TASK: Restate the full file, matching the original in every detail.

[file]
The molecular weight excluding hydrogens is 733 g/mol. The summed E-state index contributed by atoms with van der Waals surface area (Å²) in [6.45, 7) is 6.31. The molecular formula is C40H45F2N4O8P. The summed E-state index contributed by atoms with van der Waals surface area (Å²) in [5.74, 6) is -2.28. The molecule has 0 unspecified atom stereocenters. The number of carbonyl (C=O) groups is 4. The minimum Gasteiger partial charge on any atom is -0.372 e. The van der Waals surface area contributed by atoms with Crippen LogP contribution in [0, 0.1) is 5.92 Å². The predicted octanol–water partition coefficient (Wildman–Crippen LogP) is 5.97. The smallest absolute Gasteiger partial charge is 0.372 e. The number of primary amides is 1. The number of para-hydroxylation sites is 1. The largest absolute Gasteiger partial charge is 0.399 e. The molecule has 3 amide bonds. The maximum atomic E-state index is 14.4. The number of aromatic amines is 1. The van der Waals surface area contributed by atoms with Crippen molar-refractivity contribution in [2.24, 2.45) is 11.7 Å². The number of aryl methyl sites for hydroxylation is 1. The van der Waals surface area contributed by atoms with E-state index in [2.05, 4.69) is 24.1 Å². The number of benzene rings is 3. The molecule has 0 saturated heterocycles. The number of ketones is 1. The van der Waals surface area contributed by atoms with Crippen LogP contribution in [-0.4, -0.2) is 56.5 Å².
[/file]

The molecular weight excluding hydrogens is 733 g/mol. The summed E-state index contributed by atoms with van der Waals surface area (Å²) in [6.45, 7) is 6.31. The molecular formula is C40H45F2N4O8P. The summed E-state index contributed by atoms with van der Waals surface area (Å²) in [5.74, 6) is -2.28. The molecule has 0 unspecified atom stereocenters. The number of carbonyl (C=O) groups is 4. The minimum Gasteiger partial charge on any atom is -0.372 e. The van der Waals surface area contributed by atoms with Crippen LogP contribution in [0, 0.1) is 5.92 Å². The predicted octanol–water partition coefficient (Wildman–Crippen LogP) is 5.97. The smallest absolute Gasteiger partial charge is 0.372 e. The number of primary amides is 1. The number of para-hydroxylation sites is 1. The largest absolute Gasteiger partial charge is 0.399 e. The molecule has 3 amide bonds. The maximum atomic E-state index is 14.4. The number of aromatic amines is 1. The van der Waals surface area contributed by atoms with Crippen molar-refractivity contribution in [2.24, 2.45) is 11.7 Å². The number of aryl methyl sites for hydroxylation is 1. The van der Waals surface area contributed by atoms with E-state index in [2.05, 4.69) is 24.1 Å². The number of benzene rings is 3. The molecule has 0 saturated heterocycles. The number of ketones is 1. The van der Waals surface area contributed by atoms with Crippen LogP contribution in [-0.4, -0.2) is 56.5 Å².